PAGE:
Artful Making: What Managers Need to Know About How Artists Work
Both of the above books cover similar ground, on how to relate innovation to the broader framework of ideating, designing, deploying, and growing successful products. In Artful Making, the discussion is around “artful” versus “industrial” processes, the former which emphasizes learning by doing and rapid prototyping, versus the factory floor process which emphasizes reliability and efficiency. The Design of Business looks at new product design as the process of moving from “mysteries” (new markets, new ideas) to “heuristics” to “algorithms” to “code” (efficiency-oriented, repeatable processes). The common idea from both books is that new product innovation is very different than metrics-focused efficiency processes, and shouldn’t be treated in the same way. That’s not to say you can’t have a strong, deterministic process around design innovation, but it just requires a different way of thinking.

Serious Play
This book deserves a much longer writeup, since I found it incredibly fascinating. Serious Play is about the notion that spreadsheets are to finance what mockups are to product, and what rehearsals are to theater. They are all models (or, if you prefer, prototypes) that allow people to simulate the future without incurring the full cost of actually doing it. The book touches on many of the first and second degrees of using spreadsheets, clay models, and other artifacts to drive decision-making, including politics, imperfections of models, and what kinds of industries excel at rapid prototyping versus others. Before reading this book, I never really saw the connection between spreadsheets and design mockups, but the author makes a compelling case linking the two as simulation tools.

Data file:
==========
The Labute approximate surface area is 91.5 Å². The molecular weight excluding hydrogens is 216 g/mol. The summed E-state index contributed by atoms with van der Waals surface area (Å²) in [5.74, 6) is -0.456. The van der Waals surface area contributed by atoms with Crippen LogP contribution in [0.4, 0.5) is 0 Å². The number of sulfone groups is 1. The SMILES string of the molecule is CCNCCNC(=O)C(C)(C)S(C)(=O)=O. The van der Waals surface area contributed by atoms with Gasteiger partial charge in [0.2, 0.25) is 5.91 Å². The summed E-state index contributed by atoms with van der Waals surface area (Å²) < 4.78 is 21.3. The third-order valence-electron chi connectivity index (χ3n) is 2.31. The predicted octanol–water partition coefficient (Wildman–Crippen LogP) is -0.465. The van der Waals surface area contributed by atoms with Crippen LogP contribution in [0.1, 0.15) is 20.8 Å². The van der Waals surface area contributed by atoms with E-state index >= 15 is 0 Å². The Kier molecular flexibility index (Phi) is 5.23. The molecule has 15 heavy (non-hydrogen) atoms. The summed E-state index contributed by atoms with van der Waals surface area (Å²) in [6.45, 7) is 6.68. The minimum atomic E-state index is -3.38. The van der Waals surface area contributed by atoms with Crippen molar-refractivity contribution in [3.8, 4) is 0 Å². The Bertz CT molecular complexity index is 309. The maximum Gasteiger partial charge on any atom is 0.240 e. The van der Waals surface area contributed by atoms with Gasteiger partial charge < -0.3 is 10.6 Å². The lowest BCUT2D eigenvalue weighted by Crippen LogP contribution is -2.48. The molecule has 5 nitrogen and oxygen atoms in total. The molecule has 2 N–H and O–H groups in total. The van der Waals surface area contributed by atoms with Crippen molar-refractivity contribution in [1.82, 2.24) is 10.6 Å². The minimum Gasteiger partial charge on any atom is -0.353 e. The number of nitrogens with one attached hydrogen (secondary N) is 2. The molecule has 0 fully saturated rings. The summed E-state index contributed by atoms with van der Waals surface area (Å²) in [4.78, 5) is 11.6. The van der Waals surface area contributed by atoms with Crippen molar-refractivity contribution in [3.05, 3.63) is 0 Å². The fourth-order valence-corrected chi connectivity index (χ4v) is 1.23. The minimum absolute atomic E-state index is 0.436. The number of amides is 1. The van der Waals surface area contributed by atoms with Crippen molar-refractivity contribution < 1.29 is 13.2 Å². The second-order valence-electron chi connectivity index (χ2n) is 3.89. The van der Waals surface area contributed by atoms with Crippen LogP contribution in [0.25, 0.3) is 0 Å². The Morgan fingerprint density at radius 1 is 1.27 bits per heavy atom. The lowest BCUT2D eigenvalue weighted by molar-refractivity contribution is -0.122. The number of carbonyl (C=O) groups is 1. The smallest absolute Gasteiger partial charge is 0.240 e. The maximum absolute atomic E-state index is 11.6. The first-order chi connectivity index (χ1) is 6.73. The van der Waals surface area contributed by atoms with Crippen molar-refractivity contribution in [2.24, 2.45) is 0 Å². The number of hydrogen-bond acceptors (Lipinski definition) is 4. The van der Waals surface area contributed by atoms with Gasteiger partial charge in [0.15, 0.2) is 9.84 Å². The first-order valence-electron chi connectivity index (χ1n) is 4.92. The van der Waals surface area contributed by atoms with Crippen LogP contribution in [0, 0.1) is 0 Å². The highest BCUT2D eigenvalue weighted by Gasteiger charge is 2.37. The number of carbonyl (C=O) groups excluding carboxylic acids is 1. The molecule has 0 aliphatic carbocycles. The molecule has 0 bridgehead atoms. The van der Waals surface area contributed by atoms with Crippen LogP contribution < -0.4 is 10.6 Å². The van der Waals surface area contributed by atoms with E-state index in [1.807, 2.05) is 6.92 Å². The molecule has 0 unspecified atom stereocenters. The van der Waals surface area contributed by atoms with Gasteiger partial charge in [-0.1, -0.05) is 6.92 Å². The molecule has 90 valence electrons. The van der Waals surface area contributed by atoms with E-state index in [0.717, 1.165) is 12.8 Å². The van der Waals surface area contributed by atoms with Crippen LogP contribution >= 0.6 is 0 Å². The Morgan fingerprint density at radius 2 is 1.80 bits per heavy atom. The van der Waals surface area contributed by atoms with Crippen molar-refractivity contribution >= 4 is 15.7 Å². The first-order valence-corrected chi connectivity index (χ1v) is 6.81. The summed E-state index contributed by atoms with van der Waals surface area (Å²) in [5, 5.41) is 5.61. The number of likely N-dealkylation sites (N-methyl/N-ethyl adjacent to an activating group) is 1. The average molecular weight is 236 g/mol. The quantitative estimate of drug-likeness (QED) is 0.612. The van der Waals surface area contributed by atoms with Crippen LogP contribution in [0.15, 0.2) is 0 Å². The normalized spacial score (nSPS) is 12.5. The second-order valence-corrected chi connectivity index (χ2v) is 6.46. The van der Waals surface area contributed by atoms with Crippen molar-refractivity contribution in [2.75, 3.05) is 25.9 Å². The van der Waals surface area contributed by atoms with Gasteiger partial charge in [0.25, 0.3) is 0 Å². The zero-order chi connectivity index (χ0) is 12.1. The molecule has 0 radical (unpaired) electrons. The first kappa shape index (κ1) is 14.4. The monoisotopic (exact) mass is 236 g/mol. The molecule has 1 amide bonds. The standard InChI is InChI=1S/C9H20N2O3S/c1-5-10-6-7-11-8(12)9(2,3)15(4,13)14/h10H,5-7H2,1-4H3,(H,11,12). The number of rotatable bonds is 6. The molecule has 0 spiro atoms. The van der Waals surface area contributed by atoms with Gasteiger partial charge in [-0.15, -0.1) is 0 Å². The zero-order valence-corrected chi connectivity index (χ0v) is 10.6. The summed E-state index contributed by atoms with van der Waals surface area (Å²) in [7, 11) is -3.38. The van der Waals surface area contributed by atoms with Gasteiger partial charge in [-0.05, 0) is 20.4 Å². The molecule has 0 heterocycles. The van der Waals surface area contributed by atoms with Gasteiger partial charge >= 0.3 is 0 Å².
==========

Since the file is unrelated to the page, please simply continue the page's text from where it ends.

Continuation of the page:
About Face
Alan Cooper (see above) wrote a more tactical book about the actual “How To” around his Goal-Driven Design process, as mentioned in Inmates are Running the Asylum.

Just for fun
The below books are not necessarily related to startups, but I found them fun and compelling to read.

The Monk and the Riddle